It seems like the topic of death is continually being brought up in my life. People tend to share stories of families they know who have lost someone. I’ve been surprised how often comments are made regarding any family who has left pictures or personal items up of their loved one after they passed away—their tone implying they think it just isn’t right, (I’m not meaning a shrine, just a picture or two). Over the past few years, I’ve learned many people feel after someone dies, they are gone, therefore, there’s no need to mention that person again, or keep anything related to them. The thought of anything tied to death seems to scare the people I’m talking to. And I should mention each person I’ve had this similar conversation with has never lost anyone close to them.
As I’ve tried to relate to this way of thinking, I remember being invited to Sunday dinner at my FHE brother’s home while attending college at BYU-I. While waiting for dinner, I remember they had a wall decorated with a picture of each of their kids in their family room. I walked over to look at he pictures, as I glanced over each picture, my eyes rested on one of their teenage daughter. Something was different about it... I realized all the pictures were up to date, except for this one. Before I could think too much into it, my FHE brother quietly stated she had passed away years ago. Death was something I wasn’t used to back then, and I remember freezing, not really sure what I should say back to him. But the thing that caught me off guard was how nervous he looked as he waited for me to respond.
Fast forward just a few years later, and suddenly I’m placed in his shoes. Countless people have entered our home and when their eyes rest on a picture of Preslee, many act uncomfortable or even nervous. It used to make me feel uncomfortable, and many times made me feel like I was doing something wrong by keeping Preslee’s picture up in my own home. I now understand my FHE brother’s nervous response.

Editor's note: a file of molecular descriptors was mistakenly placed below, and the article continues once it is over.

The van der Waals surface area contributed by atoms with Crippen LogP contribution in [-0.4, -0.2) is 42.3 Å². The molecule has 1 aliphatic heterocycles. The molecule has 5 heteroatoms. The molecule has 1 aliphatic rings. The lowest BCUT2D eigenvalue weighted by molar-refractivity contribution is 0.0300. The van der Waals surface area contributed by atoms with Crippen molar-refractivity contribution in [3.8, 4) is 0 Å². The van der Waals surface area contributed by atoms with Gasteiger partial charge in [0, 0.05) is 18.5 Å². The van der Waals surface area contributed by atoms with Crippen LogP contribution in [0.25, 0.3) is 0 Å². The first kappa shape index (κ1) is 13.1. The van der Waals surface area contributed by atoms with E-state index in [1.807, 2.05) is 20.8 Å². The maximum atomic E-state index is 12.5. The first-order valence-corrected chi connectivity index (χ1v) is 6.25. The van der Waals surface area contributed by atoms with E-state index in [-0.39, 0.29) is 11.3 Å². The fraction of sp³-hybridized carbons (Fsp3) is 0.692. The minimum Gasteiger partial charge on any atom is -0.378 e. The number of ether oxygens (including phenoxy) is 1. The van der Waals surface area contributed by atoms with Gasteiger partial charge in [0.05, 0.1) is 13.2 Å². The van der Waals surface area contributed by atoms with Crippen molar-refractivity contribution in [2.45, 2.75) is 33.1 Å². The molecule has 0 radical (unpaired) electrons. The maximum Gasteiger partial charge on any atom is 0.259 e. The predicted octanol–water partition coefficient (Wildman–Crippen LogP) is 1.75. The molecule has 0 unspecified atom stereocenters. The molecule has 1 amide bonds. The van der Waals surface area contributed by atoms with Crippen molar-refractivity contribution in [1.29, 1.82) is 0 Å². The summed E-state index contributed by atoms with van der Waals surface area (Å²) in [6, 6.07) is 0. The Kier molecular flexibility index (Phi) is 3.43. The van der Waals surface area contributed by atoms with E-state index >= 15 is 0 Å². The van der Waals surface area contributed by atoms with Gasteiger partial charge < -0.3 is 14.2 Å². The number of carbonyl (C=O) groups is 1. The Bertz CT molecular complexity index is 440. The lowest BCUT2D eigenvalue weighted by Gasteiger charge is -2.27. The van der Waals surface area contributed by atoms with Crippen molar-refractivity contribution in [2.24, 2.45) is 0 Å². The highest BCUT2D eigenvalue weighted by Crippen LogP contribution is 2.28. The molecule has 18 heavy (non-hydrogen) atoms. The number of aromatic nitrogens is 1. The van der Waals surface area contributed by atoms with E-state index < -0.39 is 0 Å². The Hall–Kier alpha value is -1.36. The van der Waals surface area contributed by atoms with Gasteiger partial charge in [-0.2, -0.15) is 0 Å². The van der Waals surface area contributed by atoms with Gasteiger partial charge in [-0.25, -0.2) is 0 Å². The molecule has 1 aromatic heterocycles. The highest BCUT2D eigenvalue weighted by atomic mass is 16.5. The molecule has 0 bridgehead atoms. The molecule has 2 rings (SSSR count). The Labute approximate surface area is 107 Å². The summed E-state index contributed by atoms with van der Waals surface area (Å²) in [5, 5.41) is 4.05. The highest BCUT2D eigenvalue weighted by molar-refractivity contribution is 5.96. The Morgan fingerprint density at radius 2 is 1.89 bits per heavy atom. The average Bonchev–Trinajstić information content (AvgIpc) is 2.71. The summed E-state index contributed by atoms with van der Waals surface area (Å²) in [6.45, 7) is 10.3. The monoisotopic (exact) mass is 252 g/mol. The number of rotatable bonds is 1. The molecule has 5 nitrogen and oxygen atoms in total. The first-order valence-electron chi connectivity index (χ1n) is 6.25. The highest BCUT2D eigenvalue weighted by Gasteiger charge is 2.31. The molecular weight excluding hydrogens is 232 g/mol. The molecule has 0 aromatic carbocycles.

But the truth is, I have multiple pictures of our daughter displayed in our home. I also have little subtle reminders that strangers wouldn’t realize have any meaning. And if you think I’m crazy for doing so, here’s a little glimpse inside my head as to why I love each picture or reminder.
It’s been four years since I lost my daughter, and there hasn’t been one single day that she hasn’t crossed my mind. As time continues onward, I realize just like every other mother who continues to care or think about her child when they are out of sight, I do too. I think about Preslee, just as I do about my boys. Death didn’t strip away Preslee’s relation to me. She is still my daughter and I still love he fiercely. When grief consumed me, I honestly tried not to think about her at times, but I couldn’t do it. I found it’s innate, it’s part of being a mother, and as painful as it is at times, I now find it a blessing. Even though people might see our situation as our daughter is dead, we view our situation as our daughter is in a different place. Though we’re forced to be separated during the remainder of our lives, I know for a fact Preslee continues to exist—just somewhere else.
So it only seems natural to keep up a few reminders of our daughter, we didn’t disown her because of her death. And trust me, the separation is painful, horrific at times. I leave pictures up to remind me—remind me that it isn’t the end.
Preslee’s pictures mingled in with the rest of the family pictures reminds us that our family can be together forever, and teaches her brothers they have a sister.
The shadow box in my room filled with Preslee’s sandals make me smile each time my eyes fall on it. I’m reminded of the chubby toddler feet I squeezed in there on a daily basis—that I am still her mother.
The drawing of Preslee in Christ’s arms reminds Pat and myself that we don’t have to fear, that she is being taken care of. It also reminds us there are things we need to do in order to be reunited with her.
I know I’m not alone in this way of thinking. I remember a friend telling me that her brother died many years ago while in high school. She smiled when she shared that to this day, you can see smudged kiss marks on her brother picture. Her mom still walks by and from time to time gives it a kiss.
Even if you still don’t understand, and the topic of death still seems…well, scary. Please go easy on momma’s like me. While you get to enjoy thousands of moments with your children, we’re left with two things—memories and heartache.
And if a picture sparks a good memory, I’ll take that over heartache every day.